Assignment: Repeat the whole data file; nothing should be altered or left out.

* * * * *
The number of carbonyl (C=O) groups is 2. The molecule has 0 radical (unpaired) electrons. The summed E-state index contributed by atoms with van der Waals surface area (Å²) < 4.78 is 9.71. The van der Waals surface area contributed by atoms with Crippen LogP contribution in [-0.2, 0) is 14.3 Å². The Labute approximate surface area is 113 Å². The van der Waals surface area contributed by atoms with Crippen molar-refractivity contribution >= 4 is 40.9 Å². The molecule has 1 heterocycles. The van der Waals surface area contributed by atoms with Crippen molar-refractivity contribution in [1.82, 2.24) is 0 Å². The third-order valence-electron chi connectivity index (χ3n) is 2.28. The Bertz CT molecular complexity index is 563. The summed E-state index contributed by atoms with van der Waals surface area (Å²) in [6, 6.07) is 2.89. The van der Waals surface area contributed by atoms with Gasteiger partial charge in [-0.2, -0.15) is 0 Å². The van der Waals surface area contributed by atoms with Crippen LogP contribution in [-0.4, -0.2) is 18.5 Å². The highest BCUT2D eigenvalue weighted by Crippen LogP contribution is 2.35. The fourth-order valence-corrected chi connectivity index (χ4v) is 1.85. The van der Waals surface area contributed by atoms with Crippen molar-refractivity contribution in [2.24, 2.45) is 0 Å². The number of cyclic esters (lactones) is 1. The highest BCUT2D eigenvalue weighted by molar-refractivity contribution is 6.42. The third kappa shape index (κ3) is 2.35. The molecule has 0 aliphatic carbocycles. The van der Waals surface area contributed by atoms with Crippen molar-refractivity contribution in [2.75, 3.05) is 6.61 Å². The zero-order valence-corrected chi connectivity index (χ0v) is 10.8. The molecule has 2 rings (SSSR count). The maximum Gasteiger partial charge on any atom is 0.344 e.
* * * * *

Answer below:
The number of carbonyl (C=O) groups is 2. The molecule has 0 radical (unpaired) electrons. The summed E-state index contributed by atoms with van der Waals surface area (Å²) < 4.78 is 9.71. The van der Waals surface area contributed by atoms with Crippen LogP contribution in [-0.2, 0) is 14.3 Å². The Labute approximate surface area is 113 Å². The van der Waals surface area contributed by atoms with Crippen molar-refractivity contribution >= 4 is 40.9 Å². The molecule has 1 heterocycles. The van der Waals surface area contributed by atoms with Crippen molar-refractivity contribution in [1.82, 2.24) is 0 Å². The third-order valence-electron chi connectivity index (χ3n) is 2.28. The Bertz CT molecular complexity index is 563. The summed E-state index contributed by atoms with van der Waals surface area (Å²) in [6, 6.07) is 2.89. The van der Waals surface area contributed by atoms with Gasteiger partial charge in [-0.2, -0.15) is 0 Å². The van der Waals surface area contributed by atoms with Crippen LogP contribution in [-0.4, -0.2) is 18.5 Å². The highest BCUT2D eigenvalue weighted by Crippen LogP contribution is 2.35. The fourth-order valence-corrected chi connectivity index (χ4v) is 1.85. The van der Waals surface area contributed by atoms with Crippen molar-refractivity contribution in [2.24, 2.45) is 0 Å². The number of cyclic esters (lactones) is 1. The highest BCUT2D eigenvalue weighted by molar-refractivity contribution is 6.42. The third kappa shape index (κ3) is 2.35. The molecule has 0 aliphatic carbocycles. The van der Waals surface area contributed by atoms with Crippen molar-refractivity contribution in [2.75, 3.05) is 6.61 Å². The zero-order valence-corrected chi connectivity index (χ0v) is 10.8. The molecule has 2 rings (SSSR count). The maximum Gasteiger partial charge on any atom is 0.344 e.